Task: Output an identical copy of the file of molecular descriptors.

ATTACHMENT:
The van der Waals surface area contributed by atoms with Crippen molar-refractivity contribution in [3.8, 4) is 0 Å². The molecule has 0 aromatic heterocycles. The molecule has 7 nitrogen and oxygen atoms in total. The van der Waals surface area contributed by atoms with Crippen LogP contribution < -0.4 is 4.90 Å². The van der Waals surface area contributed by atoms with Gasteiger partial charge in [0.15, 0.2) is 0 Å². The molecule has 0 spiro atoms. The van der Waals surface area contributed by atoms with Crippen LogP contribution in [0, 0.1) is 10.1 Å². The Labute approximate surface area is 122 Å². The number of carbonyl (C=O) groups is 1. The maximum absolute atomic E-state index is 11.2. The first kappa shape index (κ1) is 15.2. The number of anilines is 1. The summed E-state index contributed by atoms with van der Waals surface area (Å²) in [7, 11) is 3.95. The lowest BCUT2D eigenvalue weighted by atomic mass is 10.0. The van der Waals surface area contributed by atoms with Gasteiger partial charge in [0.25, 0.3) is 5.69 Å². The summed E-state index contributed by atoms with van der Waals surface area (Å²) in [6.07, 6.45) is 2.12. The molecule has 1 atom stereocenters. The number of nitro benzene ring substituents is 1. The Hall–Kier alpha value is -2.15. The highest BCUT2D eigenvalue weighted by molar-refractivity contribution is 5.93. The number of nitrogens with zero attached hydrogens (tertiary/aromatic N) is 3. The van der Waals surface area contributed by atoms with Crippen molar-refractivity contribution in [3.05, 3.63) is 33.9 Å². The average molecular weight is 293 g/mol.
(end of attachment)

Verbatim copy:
The van der Waals surface area contributed by atoms with Crippen molar-refractivity contribution in [3.8, 4) is 0 Å². The molecule has 0 aromatic heterocycles. The molecule has 7 nitrogen and oxygen atoms in total. The van der Waals surface area contributed by atoms with Crippen LogP contribution < -0.4 is 4.90 Å². The van der Waals surface area contributed by atoms with Gasteiger partial charge in [0.15, 0.2) is 0 Å². The molecule has 0 spiro atoms. The van der Waals surface area contributed by atoms with Crippen LogP contribution in [0, 0.1) is 10.1 Å². The Labute approximate surface area is 122 Å². The number of carbonyl (C=O) groups is 1. The maximum absolute atomic E-state index is 11.2. The first kappa shape index (κ1) is 15.2. The number of anilines is 1. The summed E-state index contributed by atoms with van der Waals surface area (Å²) in [7, 11) is 3.95. The lowest BCUT2D eigenvalue weighted by atomic mass is 10.0. The van der Waals surface area contributed by atoms with Gasteiger partial charge in [0.25, 0.3) is 5.69 Å². The summed E-state index contributed by atoms with van der Waals surface area (Å²) in [6.07, 6.45) is 2.12. The molecule has 1 atom stereocenters. The number of nitro benzene ring substituents is 1. The Hall–Kier alpha value is -2.15. The highest BCUT2D eigenvalue weighted by molar-refractivity contribution is 5.93. The number of nitrogens with zero attached hydrogens (tertiary/aromatic N) is 3. The van der Waals surface area contributed by atoms with Crippen molar-refractivity contribution in [3.05, 3.63) is 33.9 Å². The average molecular weight is 293 g/mol.